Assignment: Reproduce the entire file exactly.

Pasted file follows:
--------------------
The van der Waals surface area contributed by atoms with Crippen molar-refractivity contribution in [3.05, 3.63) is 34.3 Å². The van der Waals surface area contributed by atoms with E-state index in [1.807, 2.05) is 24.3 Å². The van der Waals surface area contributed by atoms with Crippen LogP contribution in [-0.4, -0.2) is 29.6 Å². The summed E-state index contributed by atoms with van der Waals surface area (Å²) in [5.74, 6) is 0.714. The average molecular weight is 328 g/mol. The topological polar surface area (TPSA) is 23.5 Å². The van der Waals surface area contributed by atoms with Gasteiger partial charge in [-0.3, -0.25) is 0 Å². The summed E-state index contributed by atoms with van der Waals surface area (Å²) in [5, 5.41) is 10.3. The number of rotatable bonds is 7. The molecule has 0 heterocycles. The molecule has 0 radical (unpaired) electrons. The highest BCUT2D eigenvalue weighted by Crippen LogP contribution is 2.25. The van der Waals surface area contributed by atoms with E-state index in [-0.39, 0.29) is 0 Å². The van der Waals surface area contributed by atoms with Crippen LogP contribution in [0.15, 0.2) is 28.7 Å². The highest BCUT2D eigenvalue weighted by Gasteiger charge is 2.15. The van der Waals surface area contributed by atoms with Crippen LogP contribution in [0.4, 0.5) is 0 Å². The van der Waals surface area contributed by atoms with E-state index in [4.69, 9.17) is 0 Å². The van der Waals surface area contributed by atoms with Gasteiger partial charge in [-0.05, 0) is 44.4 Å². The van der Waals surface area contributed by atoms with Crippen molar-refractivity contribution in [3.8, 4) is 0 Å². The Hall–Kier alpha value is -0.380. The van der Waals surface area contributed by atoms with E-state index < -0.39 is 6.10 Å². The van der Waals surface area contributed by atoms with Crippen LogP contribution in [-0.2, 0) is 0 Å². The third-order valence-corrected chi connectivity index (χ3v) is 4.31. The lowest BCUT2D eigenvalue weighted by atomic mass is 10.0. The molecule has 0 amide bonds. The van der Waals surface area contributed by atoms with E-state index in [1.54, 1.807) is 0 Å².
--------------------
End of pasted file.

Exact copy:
The van der Waals surface area contributed by atoms with Crippen molar-refractivity contribution in [3.05, 3.63) is 34.3 Å². The van der Waals surface area contributed by atoms with E-state index in [1.807, 2.05) is 24.3 Å². The van der Waals surface area contributed by atoms with Crippen LogP contribution in [-0.4, -0.2) is 29.6 Å². The summed E-state index contributed by atoms with van der Waals surface area (Å²) in [5.74, 6) is 0.714. The average molecular weight is 328 g/mol. The topological polar surface area (TPSA) is 23.5 Å². The van der Waals surface area contributed by atoms with Gasteiger partial charge in [-0.3, -0.25) is 0 Å². The summed E-state index contributed by atoms with van der Waals surface area (Å²) in [5, 5.41) is 10.3. The number of rotatable bonds is 7. The molecule has 0 heterocycles. The molecule has 0 radical (unpaired) electrons. The highest BCUT2D eigenvalue weighted by Crippen LogP contribution is 2.25. The van der Waals surface area contributed by atoms with E-state index in [-0.39, 0.29) is 0 Å². The van der Waals surface area contributed by atoms with Crippen LogP contribution in [0.15, 0.2) is 28.7 Å². The highest BCUT2D eigenvalue weighted by Gasteiger charge is 2.15. The van der Waals surface area contributed by atoms with Crippen LogP contribution in [0.4, 0.5) is 0 Å². The van der Waals surface area contributed by atoms with E-state index in [4.69, 9.17) is 0 Å². The van der Waals surface area contributed by atoms with Gasteiger partial charge in [-0.05, 0) is 44.4 Å². The van der Waals surface area contributed by atoms with Crippen molar-refractivity contribution in [3.8, 4) is 0 Å². The Hall–Kier alpha value is -0.380. The van der Waals surface area contributed by atoms with E-state index < -0.39 is 6.10 Å². The van der Waals surface area contributed by atoms with Crippen LogP contribution in [-0.2, 0) is 0 Å². The third-order valence-corrected chi connectivity index (χ3v) is 4.31. The lowest BCUT2D eigenvalue weighted by atomic mass is 10.0. The molecule has 0 amide bonds. The van der Waals surface area contributed by atoms with E-state index in [1.54, 1.807) is 0 Å².